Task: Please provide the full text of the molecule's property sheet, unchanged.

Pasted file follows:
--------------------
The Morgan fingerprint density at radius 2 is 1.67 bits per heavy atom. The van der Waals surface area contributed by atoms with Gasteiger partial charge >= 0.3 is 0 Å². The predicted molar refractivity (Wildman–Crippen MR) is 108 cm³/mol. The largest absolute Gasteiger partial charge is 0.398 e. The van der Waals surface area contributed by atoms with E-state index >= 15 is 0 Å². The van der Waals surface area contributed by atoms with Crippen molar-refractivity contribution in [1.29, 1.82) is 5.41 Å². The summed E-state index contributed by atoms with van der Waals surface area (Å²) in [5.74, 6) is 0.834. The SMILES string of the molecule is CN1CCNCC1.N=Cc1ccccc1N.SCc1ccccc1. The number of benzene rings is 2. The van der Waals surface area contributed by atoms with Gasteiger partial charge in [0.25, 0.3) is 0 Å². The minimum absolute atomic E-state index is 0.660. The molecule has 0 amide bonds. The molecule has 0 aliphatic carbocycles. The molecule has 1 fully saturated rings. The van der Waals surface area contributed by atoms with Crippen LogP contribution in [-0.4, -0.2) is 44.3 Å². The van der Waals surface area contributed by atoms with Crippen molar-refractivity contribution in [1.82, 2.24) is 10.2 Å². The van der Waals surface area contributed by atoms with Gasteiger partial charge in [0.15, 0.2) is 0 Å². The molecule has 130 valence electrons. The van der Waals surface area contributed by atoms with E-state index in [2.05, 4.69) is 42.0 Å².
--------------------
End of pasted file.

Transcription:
The Morgan fingerprint density at radius 2 is 1.67 bits per heavy atom. The van der Waals surface area contributed by atoms with Gasteiger partial charge >= 0.3 is 0 Å². The predicted molar refractivity (Wildman–Crippen MR) is 108 cm³/mol. The largest absolute Gasteiger partial charge is 0.398 e. The van der Waals surface area contributed by atoms with E-state index >= 15 is 0 Å². The van der Waals surface area contributed by atoms with Crippen molar-refractivity contribution in [1.29, 1.82) is 5.41 Å². The summed E-state index contributed by atoms with van der Waals surface area (Å²) in [5.74, 6) is 0.834. The SMILES string of the molecule is CN1CCNCC1.N=Cc1ccccc1N.SCc1ccccc1. The number of benzene rings is 2. The van der Waals surface area contributed by atoms with Gasteiger partial charge in [0.25, 0.3) is 0 Å². The minimum absolute atomic E-state index is 0.660. The molecule has 0 amide bonds. The molecule has 0 aliphatic carbocycles. The molecule has 1 fully saturated rings. The van der Waals surface area contributed by atoms with Crippen LogP contribution in [-0.4, -0.2) is 44.3 Å². The van der Waals surface area contributed by atoms with Crippen molar-refractivity contribution in [1.82, 2.24) is 10.2 Å². The van der Waals surface area contributed by atoms with Gasteiger partial charge in [0.15, 0.2) is 0 Å². The molecule has 130 valence electrons. The van der Waals surface area contributed by atoms with E-state index in [2.05, 4.69) is 42.0 Å².